Redescription, molecular characterisation and taxonomic re-evaluation of a unique African monitor lizard haemogregarine Karyolysus paradoxa (Dias, 1954) n. comb. (Karyolysidae)
Cook, Courtney A.
Netherlands, Edward C.
Smit, Nico J.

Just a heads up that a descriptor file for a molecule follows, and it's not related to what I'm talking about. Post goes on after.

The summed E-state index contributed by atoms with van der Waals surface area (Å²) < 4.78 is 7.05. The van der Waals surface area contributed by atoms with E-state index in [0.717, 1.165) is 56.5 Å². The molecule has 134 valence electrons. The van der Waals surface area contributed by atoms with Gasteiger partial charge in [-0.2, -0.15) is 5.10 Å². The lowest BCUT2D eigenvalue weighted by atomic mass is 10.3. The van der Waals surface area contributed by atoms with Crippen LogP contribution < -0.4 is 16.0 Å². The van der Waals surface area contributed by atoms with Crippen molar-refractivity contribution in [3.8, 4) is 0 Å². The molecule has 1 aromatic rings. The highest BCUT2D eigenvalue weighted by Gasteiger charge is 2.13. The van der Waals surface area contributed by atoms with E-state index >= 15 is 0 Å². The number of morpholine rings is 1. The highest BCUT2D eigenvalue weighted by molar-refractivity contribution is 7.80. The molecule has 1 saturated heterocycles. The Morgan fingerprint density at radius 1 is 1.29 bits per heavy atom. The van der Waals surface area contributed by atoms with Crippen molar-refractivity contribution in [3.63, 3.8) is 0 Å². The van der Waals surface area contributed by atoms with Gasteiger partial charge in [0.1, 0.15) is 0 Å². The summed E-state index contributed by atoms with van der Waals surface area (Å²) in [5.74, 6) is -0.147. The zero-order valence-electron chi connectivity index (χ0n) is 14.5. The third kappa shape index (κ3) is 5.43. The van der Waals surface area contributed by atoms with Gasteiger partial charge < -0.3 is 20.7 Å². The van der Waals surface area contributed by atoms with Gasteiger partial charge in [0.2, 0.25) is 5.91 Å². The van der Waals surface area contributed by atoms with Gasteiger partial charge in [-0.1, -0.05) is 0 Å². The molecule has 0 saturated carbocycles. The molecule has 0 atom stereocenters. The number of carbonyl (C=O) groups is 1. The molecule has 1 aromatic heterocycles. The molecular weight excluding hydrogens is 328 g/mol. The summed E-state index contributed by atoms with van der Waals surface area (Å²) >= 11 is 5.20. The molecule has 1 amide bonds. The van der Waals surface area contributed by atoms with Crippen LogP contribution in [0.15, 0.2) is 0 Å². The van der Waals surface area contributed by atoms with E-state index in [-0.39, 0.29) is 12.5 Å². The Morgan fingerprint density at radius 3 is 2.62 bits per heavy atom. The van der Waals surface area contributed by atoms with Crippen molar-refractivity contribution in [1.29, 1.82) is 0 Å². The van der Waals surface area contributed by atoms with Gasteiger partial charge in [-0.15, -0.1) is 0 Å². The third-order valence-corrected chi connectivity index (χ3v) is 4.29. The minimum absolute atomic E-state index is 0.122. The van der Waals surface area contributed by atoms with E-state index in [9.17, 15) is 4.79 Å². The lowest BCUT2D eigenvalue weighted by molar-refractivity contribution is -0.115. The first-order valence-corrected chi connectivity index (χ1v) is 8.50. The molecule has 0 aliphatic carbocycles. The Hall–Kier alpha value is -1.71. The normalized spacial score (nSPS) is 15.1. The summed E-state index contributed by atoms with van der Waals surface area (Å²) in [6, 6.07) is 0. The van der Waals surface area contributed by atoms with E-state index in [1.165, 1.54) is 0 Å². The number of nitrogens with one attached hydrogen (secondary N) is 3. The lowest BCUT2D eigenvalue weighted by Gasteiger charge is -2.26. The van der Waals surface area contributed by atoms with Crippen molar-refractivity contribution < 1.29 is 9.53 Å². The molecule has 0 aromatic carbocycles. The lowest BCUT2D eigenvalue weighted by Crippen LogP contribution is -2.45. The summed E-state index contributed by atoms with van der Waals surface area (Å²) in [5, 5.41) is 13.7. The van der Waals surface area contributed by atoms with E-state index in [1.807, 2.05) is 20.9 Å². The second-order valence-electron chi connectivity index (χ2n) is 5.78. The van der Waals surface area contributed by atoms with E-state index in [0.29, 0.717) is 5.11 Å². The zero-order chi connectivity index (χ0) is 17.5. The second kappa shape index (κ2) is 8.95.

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Background: Within the African monitor lizard family Varanidae, two haemogregarine genera have been reported. These comprise five species of Hepatozoon Miller, 1908 and a species of Haemogregarina Danilewsky, 1885. Even though other haemogregarine genera such as Hemolivia Petit, Landau, Baccam & Lainson, 1990 and Karyolysus Labbé, 1894 have been reported parasitising other lizard families, these have not been found infecting the Varanidae. The genus Karyolysus has to date been formally described and named only from lizards of the family Lacertidae and to the authors’ knowledge, this includes only nine species. Molecular characterisation using fragments of the 18S gene has only recently been completed for but two of these species. To date, three Hepatozoon species are known from southern African varanids, one of these Hepatozoon paradoxa (Dias, 1954) shares morphological characteristics alike to species of the family Karyolysidae. Thus, this study aimed to morphologically redescribe and characterise H. paradoxa molecularly, so as to determine its taxonomic placement. Methods: Specimens of Varanus albigularis albigularis Daudin, 1802 (Rock monitor) and Varanus niloticus (Linnaeus in Hasselquist, 1762) (Nile monitor) were collected from the Ndumo Game Reserve, South Africa. Upon capture animals were examined for haematophagous arthropods. Blood was collected, thin blood smears prepared, stained with Giemsa, screened and micrographs of parasites captured. Haemogregarine morphometric data were compared with the data for named haemogregarines of African varanids. Primer set HepF300 and HepR900 was employed to target a fragment of the 18S rRNA gene and resulting sequences compared with other known haemogregarine sequences selected from the GenBank database. Results: Hepatozoon paradoxa was identified infecting two out of eight (25 %) V. a. albigularis and a single (100 %) V. niloticus examined. Phylogenetic analyses revealed that H. paradoxa clustered with the ‘Karyolysus’ clade, and not with those of reptilian Hepatozoon spp. Conclusions: In addition to this being the first morphological and molecular characterisation of a haemogregarine within the African Varanidae, it is the first report of a species of Karyolysus infecting the monitor lizard family. Furthermore, this constitutes now only the third described and named Karyolysus species for which there is a nucleotide sequence available